In blockchain systems like bitcoin and Ethereum there are no written contracts and no enforcement agencies. Participants do not need to "show ID" in order to enter, do business, and exit at any time and without asking permission.
By design, the only thing bitcoin and Ethereum rely on is the assumption that participants will act in their own best (economic) interest, that they will act rationally, trying to preserve the system and further their own personal interest.
It is the technology itself (based on mathematics and cryptography) which both:
- makes plain the rules, and
- ensures their enforcement
bitcoin and Ethereum have been successful in supporting and automatizing productive human interactions without the need for an externally-enforced system of rules, without the need for The Law.
This ability to "function with little need for The Law" is the revolutionary feature of blockchain technology. Not the "chaining of blocks".
For the past three years or so, I have heard about and come across many corporate projects labelled as "blockchain projects". Most, if not all "blockchain"-labelled applications I saw in the law-based society were missing the point of blockchain though.
They were "chaining blocks" of data all right, in a secure and more-or-less transparent manner. Important, but hardly revolutionary. Control was exclusively based on written contracts and the assumption that external law agencies will arbitrate in case of need. They were completely ignoring the power of incentives. Either they did not include a token at all or, if a token was present, they were ignoring its presence in the system design and assigned it no role at all.
Blockchain can be law abiding
What I have depicted above might be seen as a dichotomy, but needs not be.
At one end, we have the current world of "The Law" where very little (of importance) happens without a written contract and the explicit (or implicit) reference to external enforcement mechanisms and agencies.
At the other end, bitcoin and Ethereum are emphatically insisting on doing away with any form of written contract. "Code is law". Participants do not even need to identify themselves, so assigning responsibility becomes arduous. No enforcement agency exists in these systems, aside perhaps the "moral authority" of the core developers.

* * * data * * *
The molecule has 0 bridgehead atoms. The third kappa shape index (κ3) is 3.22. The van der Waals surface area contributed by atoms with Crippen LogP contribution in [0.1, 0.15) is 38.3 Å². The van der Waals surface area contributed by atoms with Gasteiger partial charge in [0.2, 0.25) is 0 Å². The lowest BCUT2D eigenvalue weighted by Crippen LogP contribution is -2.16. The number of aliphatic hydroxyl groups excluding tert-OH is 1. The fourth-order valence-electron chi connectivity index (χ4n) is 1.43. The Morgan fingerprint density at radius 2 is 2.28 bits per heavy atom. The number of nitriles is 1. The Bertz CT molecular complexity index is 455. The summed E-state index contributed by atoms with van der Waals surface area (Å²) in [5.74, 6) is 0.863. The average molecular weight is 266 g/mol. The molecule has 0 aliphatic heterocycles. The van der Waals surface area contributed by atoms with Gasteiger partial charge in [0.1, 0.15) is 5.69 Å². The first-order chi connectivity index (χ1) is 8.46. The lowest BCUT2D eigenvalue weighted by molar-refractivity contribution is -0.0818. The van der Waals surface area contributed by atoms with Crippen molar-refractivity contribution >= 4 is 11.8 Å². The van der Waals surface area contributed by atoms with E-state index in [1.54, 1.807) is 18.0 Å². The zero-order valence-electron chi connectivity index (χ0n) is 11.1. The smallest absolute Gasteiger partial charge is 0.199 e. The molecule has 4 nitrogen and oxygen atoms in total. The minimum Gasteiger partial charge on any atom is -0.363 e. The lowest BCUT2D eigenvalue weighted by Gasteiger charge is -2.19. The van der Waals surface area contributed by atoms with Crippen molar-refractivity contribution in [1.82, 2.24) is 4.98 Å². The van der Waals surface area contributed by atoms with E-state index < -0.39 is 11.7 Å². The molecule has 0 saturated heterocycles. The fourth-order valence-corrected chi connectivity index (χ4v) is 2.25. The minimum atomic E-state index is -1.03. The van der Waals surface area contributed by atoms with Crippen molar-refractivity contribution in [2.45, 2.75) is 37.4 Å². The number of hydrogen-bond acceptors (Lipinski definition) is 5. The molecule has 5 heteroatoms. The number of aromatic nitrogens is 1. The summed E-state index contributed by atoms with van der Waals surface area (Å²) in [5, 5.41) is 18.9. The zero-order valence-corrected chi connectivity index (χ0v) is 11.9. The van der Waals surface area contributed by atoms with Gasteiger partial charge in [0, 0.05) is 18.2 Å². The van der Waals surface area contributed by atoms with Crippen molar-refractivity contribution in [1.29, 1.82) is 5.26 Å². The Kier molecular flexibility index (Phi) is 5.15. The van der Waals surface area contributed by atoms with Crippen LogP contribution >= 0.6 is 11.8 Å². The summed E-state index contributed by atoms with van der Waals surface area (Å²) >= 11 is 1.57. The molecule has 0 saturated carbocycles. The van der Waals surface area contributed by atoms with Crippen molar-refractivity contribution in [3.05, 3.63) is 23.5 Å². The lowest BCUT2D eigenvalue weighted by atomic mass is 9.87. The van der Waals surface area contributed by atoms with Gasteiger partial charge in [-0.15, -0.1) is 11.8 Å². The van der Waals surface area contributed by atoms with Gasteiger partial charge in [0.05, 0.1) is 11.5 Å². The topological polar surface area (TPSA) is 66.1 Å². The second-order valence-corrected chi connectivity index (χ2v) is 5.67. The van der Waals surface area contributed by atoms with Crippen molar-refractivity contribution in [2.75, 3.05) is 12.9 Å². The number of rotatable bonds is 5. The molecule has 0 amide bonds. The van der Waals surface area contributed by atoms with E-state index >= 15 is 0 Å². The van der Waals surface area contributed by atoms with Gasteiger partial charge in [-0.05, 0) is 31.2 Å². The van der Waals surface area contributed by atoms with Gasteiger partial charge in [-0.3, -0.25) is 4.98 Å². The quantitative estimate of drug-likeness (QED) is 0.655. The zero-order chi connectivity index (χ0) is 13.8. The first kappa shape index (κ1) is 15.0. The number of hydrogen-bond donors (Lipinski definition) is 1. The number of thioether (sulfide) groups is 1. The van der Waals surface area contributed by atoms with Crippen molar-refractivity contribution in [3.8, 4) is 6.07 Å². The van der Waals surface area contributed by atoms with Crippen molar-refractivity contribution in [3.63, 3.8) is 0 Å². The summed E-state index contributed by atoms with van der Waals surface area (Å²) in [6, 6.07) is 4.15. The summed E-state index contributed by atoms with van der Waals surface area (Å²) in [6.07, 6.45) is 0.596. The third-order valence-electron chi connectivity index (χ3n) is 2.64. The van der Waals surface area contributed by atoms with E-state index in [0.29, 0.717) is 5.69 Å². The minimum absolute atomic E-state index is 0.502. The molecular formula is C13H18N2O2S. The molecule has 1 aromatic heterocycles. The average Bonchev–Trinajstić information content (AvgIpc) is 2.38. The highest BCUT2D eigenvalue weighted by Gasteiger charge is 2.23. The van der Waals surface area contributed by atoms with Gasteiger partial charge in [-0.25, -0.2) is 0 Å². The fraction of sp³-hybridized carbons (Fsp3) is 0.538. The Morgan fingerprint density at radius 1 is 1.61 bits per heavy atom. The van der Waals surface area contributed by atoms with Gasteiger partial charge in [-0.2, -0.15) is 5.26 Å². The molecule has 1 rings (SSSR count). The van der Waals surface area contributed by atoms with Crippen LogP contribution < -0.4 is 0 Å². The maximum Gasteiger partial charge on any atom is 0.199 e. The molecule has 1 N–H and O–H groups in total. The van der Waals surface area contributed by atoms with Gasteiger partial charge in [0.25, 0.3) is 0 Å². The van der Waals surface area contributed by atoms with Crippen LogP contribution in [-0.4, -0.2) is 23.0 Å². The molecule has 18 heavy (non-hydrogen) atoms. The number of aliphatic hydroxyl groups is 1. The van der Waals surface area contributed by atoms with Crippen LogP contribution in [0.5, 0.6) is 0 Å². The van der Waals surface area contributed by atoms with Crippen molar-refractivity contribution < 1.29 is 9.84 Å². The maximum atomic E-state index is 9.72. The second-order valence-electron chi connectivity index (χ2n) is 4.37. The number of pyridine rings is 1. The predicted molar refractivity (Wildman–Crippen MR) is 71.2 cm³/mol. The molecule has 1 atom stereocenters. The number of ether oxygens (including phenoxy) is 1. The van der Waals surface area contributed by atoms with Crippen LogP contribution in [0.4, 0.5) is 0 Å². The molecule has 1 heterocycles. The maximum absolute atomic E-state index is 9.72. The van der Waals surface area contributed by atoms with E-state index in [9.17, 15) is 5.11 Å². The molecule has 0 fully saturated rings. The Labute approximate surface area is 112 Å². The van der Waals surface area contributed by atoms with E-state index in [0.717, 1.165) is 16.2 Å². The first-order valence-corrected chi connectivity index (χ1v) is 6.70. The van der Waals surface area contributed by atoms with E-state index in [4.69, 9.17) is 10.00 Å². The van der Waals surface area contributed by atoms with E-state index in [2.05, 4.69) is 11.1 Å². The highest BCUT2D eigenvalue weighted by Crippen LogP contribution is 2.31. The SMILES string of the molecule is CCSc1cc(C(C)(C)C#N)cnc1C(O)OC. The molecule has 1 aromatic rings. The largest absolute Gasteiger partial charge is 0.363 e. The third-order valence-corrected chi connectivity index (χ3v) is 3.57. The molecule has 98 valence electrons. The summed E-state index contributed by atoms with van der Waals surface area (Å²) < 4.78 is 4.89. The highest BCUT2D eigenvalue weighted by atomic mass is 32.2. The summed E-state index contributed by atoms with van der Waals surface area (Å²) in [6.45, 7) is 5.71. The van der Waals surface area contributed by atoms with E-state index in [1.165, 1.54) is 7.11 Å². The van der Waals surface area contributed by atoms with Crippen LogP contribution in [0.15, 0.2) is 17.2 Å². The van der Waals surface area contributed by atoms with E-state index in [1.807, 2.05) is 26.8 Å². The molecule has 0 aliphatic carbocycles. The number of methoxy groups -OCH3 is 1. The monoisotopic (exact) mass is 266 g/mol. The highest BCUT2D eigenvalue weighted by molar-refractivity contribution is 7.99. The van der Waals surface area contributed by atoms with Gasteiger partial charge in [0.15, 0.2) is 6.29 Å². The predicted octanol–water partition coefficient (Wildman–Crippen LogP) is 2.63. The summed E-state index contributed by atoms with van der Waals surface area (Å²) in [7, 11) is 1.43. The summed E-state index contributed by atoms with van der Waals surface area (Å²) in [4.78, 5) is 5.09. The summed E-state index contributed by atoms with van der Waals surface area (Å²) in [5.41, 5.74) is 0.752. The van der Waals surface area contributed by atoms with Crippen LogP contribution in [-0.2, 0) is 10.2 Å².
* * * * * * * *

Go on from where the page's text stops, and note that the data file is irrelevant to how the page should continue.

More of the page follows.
Yet a continuum stretches between the two ends. A law-based society like the one we live in can very well benefit from the helping-hand of "law-like" code. The two are not mutually exclusive.
By adding the powerful math and cryptography which have been used in bitcoin and Ethereum to well-designed systems, we can bridge the gap that seems to separate the two ends.
Indeed, in certain situations The Law seems to struggle to trigger productive interactions.
This is the kind of situation, the type of project that blockchain specialists need to focus on: inside the law-based society, designing systems that tap the human tendency to respond to incentives and act in their own best interest in order to trigger interactions which were not taking place without those systems.
Yes, it goes without saying: transacting securely and with a configurable level of transparency are essential technical features. They are necessary, but not sufficient.
What makes blockchain "an innovation that Europe cannot afford to miss" - in the words of European Commissioner Mariya Gabriel, is the ability of well-designed blockchain systems to tap the power of economic incentives in order to trigger novel, productive interactions. Interactions which would not have taken place without it.
Blockchain technology provides a shared, secure accounting system for participants to be able to trust each other. Bitcoin, Ethereum, steem and other successful public permissionless blockchains have proven that such systems, when well designed, can increase the trust level just enough for new, productive interactions to begin.
The European Financial Transparency Gateway is, to my knowledge, the first real-world application of the principles successfully proven by bitcoin and Ethereum. Not only "securely chaining blocks" but also the power of incentives to make people engage in productive undertakings for which The Law was not enough.
I believe this is the type of project Europe and the world need more of: designing novel systems with the ability to spark new, mutually-beneficial collaborations.
- The Exit machine
- Impact of Distributed Ledger Technology on European Policy-making
- A Political Breakthrough
- Understanding blockchain's social impact
- Game Theory 102 - Blockchain and Cooperative Games
Blockchain and Europe
- Incentive-based regulation - Blockchain opens up a new era of European integration
- [VIDEO] European Financial Transparency Gateway
- EU Blockchain goes mobile: 2 Watts is all it needs
- Europe, I love you! - Europe, je t'aime!
- The Blockchain Competence Center (BLKCC)
- Toward a pan-EU blockchain infrastructure
- Blockchain and Data Virtualisation
- Blockchain, Credentials and Connected Learning Conference
- Decentralized Learning: The Future of Student Mobility in Europe
Blockchain, Crypto and Society
- Why Blockchain Is a Revolution
- What's Bitcoin's Value?
- A New Hope
- The Holy Blockchain
- Blockchain revolution: Money and Credit
- Small worlds
- The Press needs to be Freed from the Tyranny of Money
- Blockchain in large organizations
- Blockchain and the End of the Western Civilization
- The Church of Bitcoin
- Steem crypto-economics
- Game Theory 101 - Schelling point or "Why Steemit.com is important"
- My blockchain memory
- Steem $10Bln!
- Steemit and the Fractal Society
You might also want to check out